When dealing with Nuremberg authorities, all sorts of formal requirements have to be fulfilled. Many documents have to be certified to obtain legal validity. When translating official documents and preparing certified translations, there are specific rules as well: They have to be prepared and marked accordingly by a translator who is sworn in Germany. This does not only apply to translations into German, but also to translations in the other direction. Only publicly appointed translators are allowed to certify their translation, e.g., of school reports or diplomas, from or into German. What is a certification? Definition – a certification is the personal attestation of the translator that the translation from the respective language is true and complete. The sworn translator certifies this with their attestation clause, signature and stamp.
Not only documents concerning education require a certified translation in order to be acknowledged by public offices and authorities. Especially when it comes to certificates of vital records, a certified translation by a publicly appointed and sworn translator is imperative in most cases. Only if the translator who is sworn for the respective language by a court applies their attestation clause, stamp and signature, the translation of the birth certificate, marriage certificate or death certificate becomes a legally valid, official document.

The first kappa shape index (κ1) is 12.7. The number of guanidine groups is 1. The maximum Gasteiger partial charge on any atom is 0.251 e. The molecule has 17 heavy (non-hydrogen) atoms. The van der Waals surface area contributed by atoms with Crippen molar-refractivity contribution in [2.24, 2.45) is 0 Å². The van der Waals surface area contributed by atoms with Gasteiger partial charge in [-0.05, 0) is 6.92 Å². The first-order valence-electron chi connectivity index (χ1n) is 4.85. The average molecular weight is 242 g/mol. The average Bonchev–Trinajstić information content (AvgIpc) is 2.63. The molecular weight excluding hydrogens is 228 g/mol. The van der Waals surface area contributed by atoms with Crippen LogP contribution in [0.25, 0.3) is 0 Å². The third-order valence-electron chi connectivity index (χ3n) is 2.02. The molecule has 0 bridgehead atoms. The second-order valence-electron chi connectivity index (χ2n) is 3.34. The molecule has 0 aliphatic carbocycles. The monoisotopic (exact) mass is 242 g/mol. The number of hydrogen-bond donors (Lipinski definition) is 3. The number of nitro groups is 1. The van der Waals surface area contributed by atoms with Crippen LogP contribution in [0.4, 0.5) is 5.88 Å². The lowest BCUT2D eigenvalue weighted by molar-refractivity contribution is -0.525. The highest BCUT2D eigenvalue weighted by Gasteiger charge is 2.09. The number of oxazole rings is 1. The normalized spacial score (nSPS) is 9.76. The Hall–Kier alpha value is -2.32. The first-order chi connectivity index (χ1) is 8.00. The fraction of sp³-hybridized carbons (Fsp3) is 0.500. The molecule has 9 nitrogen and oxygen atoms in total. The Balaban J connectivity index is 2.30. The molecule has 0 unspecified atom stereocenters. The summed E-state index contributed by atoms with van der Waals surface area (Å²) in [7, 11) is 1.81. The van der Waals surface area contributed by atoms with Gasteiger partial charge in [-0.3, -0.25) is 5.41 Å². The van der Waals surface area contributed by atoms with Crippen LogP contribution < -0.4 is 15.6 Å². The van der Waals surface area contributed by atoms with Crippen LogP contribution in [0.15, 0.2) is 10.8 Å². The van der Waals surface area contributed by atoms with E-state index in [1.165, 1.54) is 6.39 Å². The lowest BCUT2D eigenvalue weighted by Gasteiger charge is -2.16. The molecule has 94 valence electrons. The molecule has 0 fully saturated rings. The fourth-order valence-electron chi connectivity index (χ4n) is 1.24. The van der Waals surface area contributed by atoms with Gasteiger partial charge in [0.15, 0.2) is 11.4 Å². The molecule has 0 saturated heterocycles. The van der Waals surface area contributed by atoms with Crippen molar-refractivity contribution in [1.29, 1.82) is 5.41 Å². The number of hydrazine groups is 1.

What kind of qualification must sworn translators have and how can they obtain it?
In theory, anyone can call themselves a translator as the professional title is not protected in Germany. In practice, however, a thorough training is necessary to be able to work as specialist translator. The Nuremberg region offers ideal conditions for this: Aspiring translators can earn their degree as “state certified translator” for English, French, Spanish or Russian at the Institut für Fremdsprachen und Auslandskunde (Institute for Foreign Languages and Area Studies) in Erlangen. Besides language-specific topics, profound knowledge is imparted in the subject areas of law, economics, technology or the humanities. Moreover, students can also be trained as interpreters and learn the different interpreting techniques such as simultaneous and consecutive interpreting.
While, by the way, court interpreters must not necessarily be sworn, all officially recognised translations must be done by publicly appointed translators. The appointment takes place at the local Landgericht, which translates to regional court, on the condition that the translator not only has successfully completed their degree as state certified translator but also that the translator has a clear criminal record for the 5 years prior to the appointment and that no insolvency proceedings are pending against them. The publicly appointed translator then receives what is known as Bestallungsurkunde (appointment certificate) from the president of the regional court or the deputy judge.
With regard to the great importance of official translations, translating official documents is even offered as an individual subject at the Institute for Foreign Languages and Area Studies in Erlangen. This course deals with formatting questions but also with specific technical terms from the legal field and their translation. At our translation office AP Fachübersetzungen located in Nuremberg, appropriately trained and highly qualified translators prepare certified translations of criminal records, ID cards, driver’s licences or contracts in all common languages. Moreover, we also offer medical, legal, technical and pharmaceutical translations. Even if a certification of the translation is not required, quality in terms of knowledge of the subject and language as well as first-class service are of the utmost importance to us. Please contact us if you require certified translations or specialist translations or if you are looking for an interpreter in Nuremberg, Fürth or the surrounding area!